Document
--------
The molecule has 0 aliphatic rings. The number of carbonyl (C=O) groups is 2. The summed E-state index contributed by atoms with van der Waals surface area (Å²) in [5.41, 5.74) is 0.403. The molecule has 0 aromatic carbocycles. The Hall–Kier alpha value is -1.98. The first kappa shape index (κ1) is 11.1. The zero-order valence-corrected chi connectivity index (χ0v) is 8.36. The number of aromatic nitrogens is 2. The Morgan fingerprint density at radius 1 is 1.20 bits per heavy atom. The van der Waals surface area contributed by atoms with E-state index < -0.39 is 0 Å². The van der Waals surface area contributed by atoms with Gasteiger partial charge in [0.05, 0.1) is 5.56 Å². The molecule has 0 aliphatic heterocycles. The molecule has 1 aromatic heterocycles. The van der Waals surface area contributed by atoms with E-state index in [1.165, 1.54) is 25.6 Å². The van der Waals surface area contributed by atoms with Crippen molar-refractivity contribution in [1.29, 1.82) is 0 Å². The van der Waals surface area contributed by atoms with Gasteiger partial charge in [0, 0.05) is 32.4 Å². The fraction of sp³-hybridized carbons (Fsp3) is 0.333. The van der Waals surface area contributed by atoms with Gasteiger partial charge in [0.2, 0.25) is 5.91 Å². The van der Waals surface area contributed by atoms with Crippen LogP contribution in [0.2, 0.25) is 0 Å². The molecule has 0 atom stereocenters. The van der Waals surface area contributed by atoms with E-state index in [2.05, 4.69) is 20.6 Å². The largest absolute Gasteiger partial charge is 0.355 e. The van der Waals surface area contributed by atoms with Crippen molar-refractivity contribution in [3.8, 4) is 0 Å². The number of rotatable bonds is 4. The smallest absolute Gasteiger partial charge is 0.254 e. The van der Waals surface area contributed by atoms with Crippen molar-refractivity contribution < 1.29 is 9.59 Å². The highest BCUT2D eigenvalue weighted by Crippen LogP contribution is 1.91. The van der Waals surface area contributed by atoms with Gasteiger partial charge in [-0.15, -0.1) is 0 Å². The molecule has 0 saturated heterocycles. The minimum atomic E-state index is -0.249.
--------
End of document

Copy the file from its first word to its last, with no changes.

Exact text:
The molecule has 0 aliphatic rings. The number of carbonyl (C=O) groups is 2. The summed E-state index contributed by atoms with van der Waals surface area (Å²) in [5.41, 5.74) is 0.403. The molecule has 0 aromatic carbocycles. The Hall–Kier alpha value is -1.98. The first kappa shape index (κ1) is 11.1. The zero-order valence-corrected chi connectivity index (χ0v) is 8.36. The number of aromatic nitrogens is 2. The Morgan fingerprint density at radius 1 is 1.20 bits per heavy atom. The van der Waals surface area contributed by atoms with E-state index < -0.39 is 0 Å². The van der Waals surface area contributed by atoms with Gasteiger partial charge in [0.05, 0.1) is 5.56 Å². The molecule has 0 aliphatic heterocycles. The molecule has 1 aromatic heterocycles. The van der Waals surface area contributed by atoms with E-state index in [1.165, 1.54) is 25.6 Å². The van der Waals surface area contributed by atoms with Crippen molar-refractivity contribution in [1.29, 1.82) is 0 Å². The van der Waals surface area contributed by atoms with Gasteiger partial charge in [0, 0.05) is 32.4 Å². The fraction of sp³-hybridized carbons (Fsp3) is 0.333. The van der Waals surface area contributed by atoms with Gasteiger partial charge in [0.2, 0.25) is 5.91 Å². The van der Waals surface area contributed by atoms with Crippen LogP contribution in [0.2, 0.25) is 0 Å². The molecule has 0 atom stereocenters. The van der Waals surface area contributed by atoms with E-state index in [2.05, 4.69) is 20.6 Å². The largest absolute Gasteiger partial charge is 0.355 e. The van der Waals surface area contributed by atoms with Crippen molar-refractivity contribution in [3.8, 4) is 0 Å². The number of rotatable bonds is 4. The smallest absolute Gasteiger partial charge is 0.254 e. The van der Waals surface area contributed by atoms with Crippen molar-refractivity contribution < 1.29 is 9.59 Å². The highest BCUT2D eigenvalue weighted by Crippen LogP contribution is 1.91. The van der Waals surface area contributed by atoms with Gasteiger partial charge in [-0.15, -0.1) is 0 Å². The molecule has 0 saturated heterocycles. The minimum atomic E-state index is -0.249.